We see it whenever June comes around: rainbow flags, stickers, and banners making merchandise displays, store windows, and everyone’s social media timelines bright and colorful. It’s Pride Month, and everyone is happy to take part.
Pride Month is the LGBTQIA+ community’s global celebration of their long history of fighting for rights and equality. It particularly honors the 1969 Stonewall riots in New York City, recognized as the galvanizing event that birthed the LGBTQIA+ movement. Nearly half a century later, major cities worldwide hold their own festivities in its honor, culminating in festive Pride parades where both LGBTQIA+ individuals and allies gather.
As fun and carefree as Pride parades are now, they are rooted in a painful past.
In 1969, engaging in homosexual relations was illegal in New York. People identifying as LGBTQ+ had to be careful with their actions and clothing choices to avoid harassment and possible arrest. Gay bars were the only relatively safe spaces where they could socialize, but even these places were subject to frequent police raids.
The Stonewall Inn in New York’s Greenwich Village was one such place. In the early morning of June 28, 1969, nine police officers raided the bar to arrest employees for selling liquor without a license. In the process, they also harassed patrons and rounded up several individuals they suspected of being queer.
Unlike in previous raids, however, customers didn’t disperse as the police had instructed them to. Instead, they stayed outside the bar, jeering angrily at the officials and attracting onlookers, including transgender women activists Marsha P. Johnson and Sylvia Rivera. At one point, the growing crowd began throwing bottles and debris. The police barricaded themselves inside Stonewall and called for reinforcement while the 400-strong mob rioted outside. The bar was also set on fire at one point, although the police were able to contain and extinguish it.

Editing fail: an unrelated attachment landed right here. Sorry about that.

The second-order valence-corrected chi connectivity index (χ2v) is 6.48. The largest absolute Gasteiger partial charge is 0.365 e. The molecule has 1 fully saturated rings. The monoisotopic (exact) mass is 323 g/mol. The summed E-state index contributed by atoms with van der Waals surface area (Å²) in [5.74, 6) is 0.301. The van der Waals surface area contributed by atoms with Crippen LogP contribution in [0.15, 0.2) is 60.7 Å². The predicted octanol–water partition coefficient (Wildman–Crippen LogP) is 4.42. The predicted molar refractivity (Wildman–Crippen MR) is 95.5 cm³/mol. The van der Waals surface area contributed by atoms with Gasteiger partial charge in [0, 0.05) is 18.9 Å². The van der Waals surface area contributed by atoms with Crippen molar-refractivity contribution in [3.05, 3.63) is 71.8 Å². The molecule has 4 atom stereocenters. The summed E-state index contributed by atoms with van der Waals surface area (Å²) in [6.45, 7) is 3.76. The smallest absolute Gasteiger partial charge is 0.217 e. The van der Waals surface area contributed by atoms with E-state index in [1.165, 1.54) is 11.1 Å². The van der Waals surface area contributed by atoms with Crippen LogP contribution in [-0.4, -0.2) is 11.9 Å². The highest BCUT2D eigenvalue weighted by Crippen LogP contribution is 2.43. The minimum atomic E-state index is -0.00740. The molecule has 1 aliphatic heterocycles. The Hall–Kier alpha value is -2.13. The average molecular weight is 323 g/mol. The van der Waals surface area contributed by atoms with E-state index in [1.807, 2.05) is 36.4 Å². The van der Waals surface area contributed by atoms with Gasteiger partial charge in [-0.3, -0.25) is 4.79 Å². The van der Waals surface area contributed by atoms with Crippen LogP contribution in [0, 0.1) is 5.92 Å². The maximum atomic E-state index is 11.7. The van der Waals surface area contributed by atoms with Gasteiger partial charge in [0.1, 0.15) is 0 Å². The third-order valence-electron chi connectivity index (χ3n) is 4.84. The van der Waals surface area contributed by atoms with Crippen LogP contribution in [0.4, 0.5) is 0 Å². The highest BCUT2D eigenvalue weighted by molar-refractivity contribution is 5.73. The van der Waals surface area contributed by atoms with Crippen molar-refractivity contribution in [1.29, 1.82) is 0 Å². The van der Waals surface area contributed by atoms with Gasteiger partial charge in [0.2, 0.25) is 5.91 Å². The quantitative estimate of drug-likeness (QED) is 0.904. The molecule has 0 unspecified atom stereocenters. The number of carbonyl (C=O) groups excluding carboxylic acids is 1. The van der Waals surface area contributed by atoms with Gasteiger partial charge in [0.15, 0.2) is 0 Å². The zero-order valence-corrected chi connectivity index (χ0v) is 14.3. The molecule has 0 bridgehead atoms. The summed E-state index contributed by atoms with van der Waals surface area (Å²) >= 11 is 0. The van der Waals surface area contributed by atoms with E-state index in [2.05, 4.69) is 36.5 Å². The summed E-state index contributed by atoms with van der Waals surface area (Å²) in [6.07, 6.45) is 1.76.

The riots continued for the next five days, resulting from the LGBTQ+ community’s pent-up frustrations against constant police harassment and social discrimination. It was the first time that lesbians, gays, and transgender people saw what they could achieve by standing in solidarity with one another.
The symbol of the Pride movement, the rainbow flag, was designed in 1978 by queer artist and drag queen Gilbert Baker. He saw the flag as a powerful way to declare one’s identity and the rainbow as the natural colors of the sky, each shade having its own meaning. Due to production issues, however, the first-ever rainbow flag that was flown during the June 1978 San Francisco Gay Freedom Day parade only had six colors instead of the eight that Baker had intended: red (life), orange (healing), yellow (sunlight), green (nature), blue (harmony), and violet (spirit). Indigo was replaced with blue, while pink (sex) and turquoise (art) were scrapped.
Today, the six-striped rainbow flag is the most ubiquitous rainbow flag variant used worldwide during Pride celebrations symbolizing the diversity behind the united LGBTQ+ community.
Like any parade, Pride marches involve crowds in the streets, either as members of an organized spectacle or as cheering bystanders. There could also be a program held at the end of the parade, with performances and speeches from different LGBTQ+ groups and advocates. Most people come garbed in various styles of Pride parade fashion.